Recently I signed up for the Penetration Testing with Kali Linux training offered by Offensive Security. The course itself details various penetration testing concepts and consists of a training PDF, hours of guided video, technical exercises to complete, and a robust lab environment to practice different types of exploitation. I already have a career in IT and the security space, but I wanted to ensure my skillset remains up to date and the PWK course seemed to be a perfect candidate.

The Good

The Penetration Testing With Kali Linux training course and OSCP **certification is unlike any I’ve pursued prior. While most IT training courses consist of “study for two weeks and take an exam in a shared testing room”, the PWK course is a different beast entirely. Going in to the course I had my Security+, Certified Ethical Hacker certification, and a strong ITIL background in system administration and architecture. Despite my prior learning, the technical skills and methodology taught in the course is something I wish I had 20 years ago — when I was just a young man hacking away in Visual Basic 6 (vb6.exe!).

The lab network itself is a robust amalgamation of exploitable software, web applications, a well-thought out corporate narrative, and even a few easter eggs. While some low hanging fruit is offered in the form of Windows 2000 and Windows XP boxes, harder challenges persist on lab servers aptly named as SUFFERANCE, PAIN, and HUMBLE. After completing the PDF exercises and watching all the video content I can say the lab network itself is where the course shines. Techniques like local and remote file inclusion, SQL injection, pivoting through networks, privilege escalation, and simple buffer overflow are all covered in depth.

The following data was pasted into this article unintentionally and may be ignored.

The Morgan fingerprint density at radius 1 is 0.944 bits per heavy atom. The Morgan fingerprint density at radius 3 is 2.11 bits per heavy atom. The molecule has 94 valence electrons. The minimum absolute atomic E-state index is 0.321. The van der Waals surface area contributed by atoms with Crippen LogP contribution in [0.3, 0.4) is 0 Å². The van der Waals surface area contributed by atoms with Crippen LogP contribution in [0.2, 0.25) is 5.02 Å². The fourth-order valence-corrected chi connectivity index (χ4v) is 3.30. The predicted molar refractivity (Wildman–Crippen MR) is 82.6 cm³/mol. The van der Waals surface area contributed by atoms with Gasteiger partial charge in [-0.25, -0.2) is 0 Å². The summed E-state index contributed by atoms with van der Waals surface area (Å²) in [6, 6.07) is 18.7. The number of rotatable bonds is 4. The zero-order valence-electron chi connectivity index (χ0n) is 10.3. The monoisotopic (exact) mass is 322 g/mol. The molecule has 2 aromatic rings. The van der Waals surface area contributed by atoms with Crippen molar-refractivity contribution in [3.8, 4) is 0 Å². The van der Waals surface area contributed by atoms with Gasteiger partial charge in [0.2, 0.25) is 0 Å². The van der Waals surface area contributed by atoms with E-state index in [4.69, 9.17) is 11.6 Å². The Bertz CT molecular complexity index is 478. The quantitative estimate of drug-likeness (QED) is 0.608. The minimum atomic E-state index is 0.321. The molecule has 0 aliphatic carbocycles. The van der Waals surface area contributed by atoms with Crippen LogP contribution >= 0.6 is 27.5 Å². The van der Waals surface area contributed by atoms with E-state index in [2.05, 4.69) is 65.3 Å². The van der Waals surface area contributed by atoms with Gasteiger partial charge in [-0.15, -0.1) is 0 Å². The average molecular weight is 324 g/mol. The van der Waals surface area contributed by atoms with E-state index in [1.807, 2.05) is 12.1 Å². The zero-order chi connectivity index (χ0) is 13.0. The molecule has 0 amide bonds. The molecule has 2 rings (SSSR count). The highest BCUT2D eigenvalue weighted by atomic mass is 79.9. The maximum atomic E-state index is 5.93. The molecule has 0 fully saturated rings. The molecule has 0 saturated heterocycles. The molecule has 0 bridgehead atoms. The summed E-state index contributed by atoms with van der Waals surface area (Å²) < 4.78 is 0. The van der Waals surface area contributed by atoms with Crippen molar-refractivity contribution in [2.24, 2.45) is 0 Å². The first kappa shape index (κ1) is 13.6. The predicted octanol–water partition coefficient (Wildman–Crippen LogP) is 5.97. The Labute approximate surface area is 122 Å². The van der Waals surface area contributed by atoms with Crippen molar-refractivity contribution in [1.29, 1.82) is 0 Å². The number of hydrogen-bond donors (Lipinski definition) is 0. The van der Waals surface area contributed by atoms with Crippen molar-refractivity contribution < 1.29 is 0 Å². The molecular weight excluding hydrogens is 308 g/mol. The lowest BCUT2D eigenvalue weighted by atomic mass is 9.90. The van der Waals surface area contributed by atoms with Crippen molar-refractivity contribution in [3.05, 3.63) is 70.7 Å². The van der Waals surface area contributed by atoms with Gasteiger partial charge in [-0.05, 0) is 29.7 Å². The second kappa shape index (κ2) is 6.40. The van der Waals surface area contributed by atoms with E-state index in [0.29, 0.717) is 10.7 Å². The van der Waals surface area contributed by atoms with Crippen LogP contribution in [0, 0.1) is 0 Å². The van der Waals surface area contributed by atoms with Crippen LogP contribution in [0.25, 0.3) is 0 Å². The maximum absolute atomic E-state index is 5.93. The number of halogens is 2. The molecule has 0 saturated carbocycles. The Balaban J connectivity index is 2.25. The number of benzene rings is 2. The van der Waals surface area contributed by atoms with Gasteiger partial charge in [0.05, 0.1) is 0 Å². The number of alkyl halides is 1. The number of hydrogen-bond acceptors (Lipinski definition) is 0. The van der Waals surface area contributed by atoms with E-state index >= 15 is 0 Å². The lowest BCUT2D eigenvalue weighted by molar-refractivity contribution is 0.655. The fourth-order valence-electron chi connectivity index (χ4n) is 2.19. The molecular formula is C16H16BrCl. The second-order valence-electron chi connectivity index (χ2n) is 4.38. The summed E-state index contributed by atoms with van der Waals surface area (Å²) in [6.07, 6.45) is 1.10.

One thing I feel that has been the most beneficial to me through out my training is learning the difference between the types of shells, staging policies, and how different code bases may affect desired results. With the skillset I’ve gained from the training I feel that I can approach any penetration test and feel relatively comfortable writing my own scripts, enumerating, and exploiting servers.

The Bad

The training course requires a great deal of time, effort, and self-dedication. I purchased 60 days of lab time and it’s been a great effort on my part to feel like I’m putting in the time and research needed — all while progressing my career, operating as a Director for two separate IT departments, maintaining a healthy relationship, taking care of two pets, looking for a new residence to live, and whatever other issues of the day/week occur.

I’ve heard war stories from fellow students that have had to re-up their lab time due to life commitments and others that have had to attempt the final exam multiple times. Depending on your pace you may root 3 or 4 boxes in one night, but spend the next 3 days with your head on the desk chipping away at a single server.

Sometimes you’ll think all is lost, but then something like this happens

The Other

The final exam for the course itself is a 24 hour hack session in a totally new network. I’m not looking forward to the lack of sleep and increased consumption of sugary energy drinks, but I’ve pulled all nighters working on code and problems prior and I feel that I can still do it while approaching middle age. I will definitely miss the lab network and the challenges I pursued while taking this training.

I have to say hats off to Offensive Security for designing a course that’s fun, challenging, and reinforces a lot of the penetration testing methodology that one should know. I’ll be taking my final exam in a few weeks at which point I’ll post another review detailing the last half of my experience in the course.

Note This content was originally posted at and is being re-hosted here for archival purposes.